S/2003 J 10

Summary

S/2003 J 10
2003 J 10 Gladman CFHT annotated.gif
S/2003 J 10 imaged by the Canada-France-Hawaii Telescope during follow-up observations in February 2003
Discovery [1]
Discovered byScott S. Sheppard et al.
Discovery siteMauna Kea Obs.
Discovery date6 February 2003
Orbital characteristics[2]
Epoch 17 December 2020 (JD 2459200.5)
Observation arc80 days
0.1530514 AU (22,896,000 km)
Eccentricity0.2065969
–1.94 yr (–707.78 d)
326.41121°
0° 30m 31.071s / day
Inclination163.48126° (to ecliptic)
241.82190°
270.05055°
Satellite ofJupiter
GroupCarme group
Physical characteristics
Mean diameter
2 km[3]
Albedo0.04 (assumed)[3]
23.6[3]
16.8[2]

S/2003 J 10 is a retrograde irregular satellite of Jupiter. It was discovered by a team of astronomers from the University of Hawaii led by Scott S. Sheppard et al. in 2003.[4][1]

S/2003 J 10 is about 2 kilometres in diameter, and orbits Jupiter at an average distance of 22,700 Mm in approximately 700 days, at an inclination of 164° to the ecliptic, in a retrograde direction and with an eccentricity of 0.34.

It seems to belong to the Carme group.

This moon has not been seen since its discovery in 2003 and is currently considered lost.[5][6][7][8]

References

  1. ^ a b MPEC 2003-E29: S/2003 J 9, 2003 J 10, 2003 J 11, 2003 J 12; S/2003 J 1, 2003 J 6 2003 April 3 (discovery and ephemeris)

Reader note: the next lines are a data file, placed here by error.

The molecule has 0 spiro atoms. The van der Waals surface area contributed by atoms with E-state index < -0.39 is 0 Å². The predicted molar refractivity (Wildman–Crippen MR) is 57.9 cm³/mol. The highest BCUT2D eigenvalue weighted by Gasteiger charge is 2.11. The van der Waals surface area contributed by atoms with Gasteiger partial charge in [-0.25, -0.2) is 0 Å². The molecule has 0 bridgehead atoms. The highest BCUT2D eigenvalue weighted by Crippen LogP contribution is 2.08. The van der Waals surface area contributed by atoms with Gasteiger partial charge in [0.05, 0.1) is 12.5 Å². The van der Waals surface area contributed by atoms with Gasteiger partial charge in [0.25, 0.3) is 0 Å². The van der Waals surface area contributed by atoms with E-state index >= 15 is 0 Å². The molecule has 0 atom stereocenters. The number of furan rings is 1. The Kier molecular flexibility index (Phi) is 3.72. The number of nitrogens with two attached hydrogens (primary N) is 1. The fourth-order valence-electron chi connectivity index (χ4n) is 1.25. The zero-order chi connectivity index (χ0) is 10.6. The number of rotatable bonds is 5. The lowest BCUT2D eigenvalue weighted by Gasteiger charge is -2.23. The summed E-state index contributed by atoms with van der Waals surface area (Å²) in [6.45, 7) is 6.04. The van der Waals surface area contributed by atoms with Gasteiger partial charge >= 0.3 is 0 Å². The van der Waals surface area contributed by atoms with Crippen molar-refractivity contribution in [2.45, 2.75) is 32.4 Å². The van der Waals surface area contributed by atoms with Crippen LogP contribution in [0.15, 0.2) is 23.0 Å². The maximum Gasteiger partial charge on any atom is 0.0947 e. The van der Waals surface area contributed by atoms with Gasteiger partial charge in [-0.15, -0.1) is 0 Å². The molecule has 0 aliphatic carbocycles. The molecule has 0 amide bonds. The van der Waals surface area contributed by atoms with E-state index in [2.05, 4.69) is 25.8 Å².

2. ^ a b "M.P.C. 128893" (PDF). Minor Planet Circular. Minor Planet Center. 27 January 2021. Retrieved 23 February 2021.
  3. ^ a b c S.S. Sheppard (2019), Moons of Jupiter, Carnegie Science, on line
  4. ^ IAUC 8089: Satellites of Jupiter[permanent dead link] 2003 March 7 (discovery)
  5. ^ Beatty, Kelly (4 April 2012). "Outer-Planet Moons Found — and Lost". www.skyandtelescope.com. Sky & Telescope. Retrieved 27 June 2017.
  6. ^ Brozović, Marina; Jacobson, Robert A. (9 March 2017). "The Orbits of Jupiter's Irregular Satellites". The Astronomical Journal. 153 (4): 147. Bibcode:2017AJ....153..147B. doi:10.3847/1538-3881/aa5e4d.
  7. ^ Jacobson, B.; Brozović, M.; Gladman, B.; Alexandersen, M.; Nicholson, P. D.; Veillet, C. (28 September 2012). "Irregular Satellites of the Outer Planets: Orbital Uncertainties and Astrometric Recoveries in 2009–2011". The Astronomical Journal. 144 (5): 132. Bibcode:2012AJ....144..132J. doi:10.1088/0004-6256/144/5/132.
  8. ^ Sheppard, Scott S. (2017). "New Moons of Jupiter Announced in 2017". home.dtm.ciw.edu. Retrieved 27 June 2017. We likely have all of the lost moons in our new observations from 2017, but to link them back to the remaining lost 2003 objects requires more observations a year later to confirm the linkages, which will not happen until early 2018. ... There are likely a few more new moons as well in our 2017 observations, but we need to reobserve them in 2018 to determine which of the discoveries are new and which are lost 2003 moons.